Despite Pandemic, the Swim Guide Citizen Science Project Prepares for Another Summer of Growth and Monitoring at Flathead Lake
The Swim Guide Citizen Science Project is a community organized and funded water quality monitoring program that for the last three years has provided people with water quality information and peace of mind to enjoy popular public swim areas around Flathead Lake, knowing that the water is safe for swimming.
“The Swim Guide Project gives people the most up-to-date information on the health and cleanliness of the water at their favorite beaches around Flathead,” said Mark Johnston, a Polson resident and lead organizer of the Swim Guide Project. “It also provides a function for people to report any incidents of pollution around the lake.”
Originally created by Flathead Lake Open Water (FLOW) Swimmers in Polson to provide water quality information to local residents and visitors via the Swim Guide website and smartphone app (www.theswimguide.org), the Swim Guide Project helps users easily find which beaches are open for public swimming, and whether or not those beaches meet safe water quality standards.
“The Flathead Lake Region received over 14,000 hits last year on the Swim Guide website and smartphone app,” said Johnston. “And that momentum will build with the addition of the new State Park locations. We’ve received so much positive feedback from the community over the past three years, it would’ve been a shame to put the project on hold for even a single season.”
In previous years, the Swim Guide Project has relied on volunteers to collect the samples and the support of small local businesses to cover the costs of analyses. These businesses included Alpine Design, UBS, Riverside Recreation, Flathead Lake RV, Glacier Perks, Rocky Mountain Outfitter, Sail Inn Marina, and CSKT Tribal Gaming. Non-profit organizations like the Flathead Lakers and Greater Polson Community Foundation have also provided financial support for the Project.
But in the midst of the economic difficulties brought on by the coronavirus pandemic, Project organizers didn’t feel comfortable turning to local businesses for funding, and the likelihood that the Swim Guide Project would return in 2020 was in doubt. However the Swim Guide Project will return in 2020 due to contributions by the Flathead Lake Biological Station (FLBS).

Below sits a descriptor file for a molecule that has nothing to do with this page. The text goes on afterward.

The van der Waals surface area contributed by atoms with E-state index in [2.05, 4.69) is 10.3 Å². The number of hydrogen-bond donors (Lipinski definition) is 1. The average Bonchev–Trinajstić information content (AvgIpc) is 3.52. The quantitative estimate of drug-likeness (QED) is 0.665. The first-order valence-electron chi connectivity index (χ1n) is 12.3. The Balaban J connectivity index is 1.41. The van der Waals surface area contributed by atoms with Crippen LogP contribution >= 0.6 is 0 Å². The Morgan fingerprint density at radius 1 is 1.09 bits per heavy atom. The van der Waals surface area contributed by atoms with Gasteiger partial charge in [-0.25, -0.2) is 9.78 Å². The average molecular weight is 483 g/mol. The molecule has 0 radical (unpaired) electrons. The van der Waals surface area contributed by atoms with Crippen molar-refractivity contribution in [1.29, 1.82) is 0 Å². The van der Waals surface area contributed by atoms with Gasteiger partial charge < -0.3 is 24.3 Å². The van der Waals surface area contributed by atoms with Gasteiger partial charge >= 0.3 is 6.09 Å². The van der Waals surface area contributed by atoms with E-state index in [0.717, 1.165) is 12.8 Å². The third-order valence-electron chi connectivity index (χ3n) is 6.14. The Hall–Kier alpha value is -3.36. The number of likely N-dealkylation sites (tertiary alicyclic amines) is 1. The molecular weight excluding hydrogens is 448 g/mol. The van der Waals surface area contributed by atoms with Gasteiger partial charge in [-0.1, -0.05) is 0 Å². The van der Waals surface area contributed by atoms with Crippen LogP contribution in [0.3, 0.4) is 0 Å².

“Given the amount and importance of outdoor recreation during the covid-era, not to mention the dramatic increase in visitation to Montana’s State Parks, it just does not make any sense to discontinue a water quality program that safeguards human health at our popular beaches and swimming areas,” said FLBS Associate Director Tom Bansak. “Given the number of people who will be recreating on Flathead Lake this summer, the Bio Station determined that we need to cover the costs of sample analyses.”
FLOW Swimmer’s primary collaborators on the Swim Guide are the Confederated Salish and Kootenai Tribes and the Bio Station. Additional funding and effort has been provided by numerous Adopt-a-Beach partners.
Due to the success of the program, the Montana State Parks requested the addition of all of the state parks around the lake, so in 2020, the Swim Guide will boast sixteen monitoring sites, which include: Riverside, Boettcher and Salish Point Parks in Polson; Wolf Point, Elmo and Blue Bay Tribal Parks; Volunteer Park in Lakeside; Somers Park; the City Dock in Bigfork; Flathead Lake State Park – Wayfarers, Woods Bay, Finley Point, Big Arm, West Shore and Yellow Bay Units; and the Bio Station’s shoreline.
From July 1st through September 1st, samples are collected weekly from each location and sent to FLBS’s Freshwater Research Lab. There, FLBS lab analysts process the samples for E. Coli, and fecal coliform, bacteria that can be transferred to clean swimming areas from the waste of humans or wildlife. The possibility of higher E. Coli and coliform levels increases on hot, stagnant days or after periods of heavy rainfall.
Over 110 samples were analyzed during the summer of 2019 from the various locations. By the end of the summer, every public swim area sampled proved to be 100 percent safe for swimming.
“We are very fortunate to have these results here in the Flathead,” said Bansak. “In many other places, this is not the case.”
To learn more about the Swim Guide Project, or to find out how you can participate, visit the FLOW Swimmers website at https://flbs.umt.edu/newflbs/flathead-lake/flathead-swim-guide/. The Swim Guide app can be found at www.TheSwimGuide.org.
The Bio Station’s Freshwater Research Laboratory is an ecosystem science facility providing grant, contract and fee-based analytical services. It offers analyses on water, soil, air, biological and radiochemical samples. For more information about their services, visit https://flbs.umt.edu/newflbs/services/freshwater-analyses/.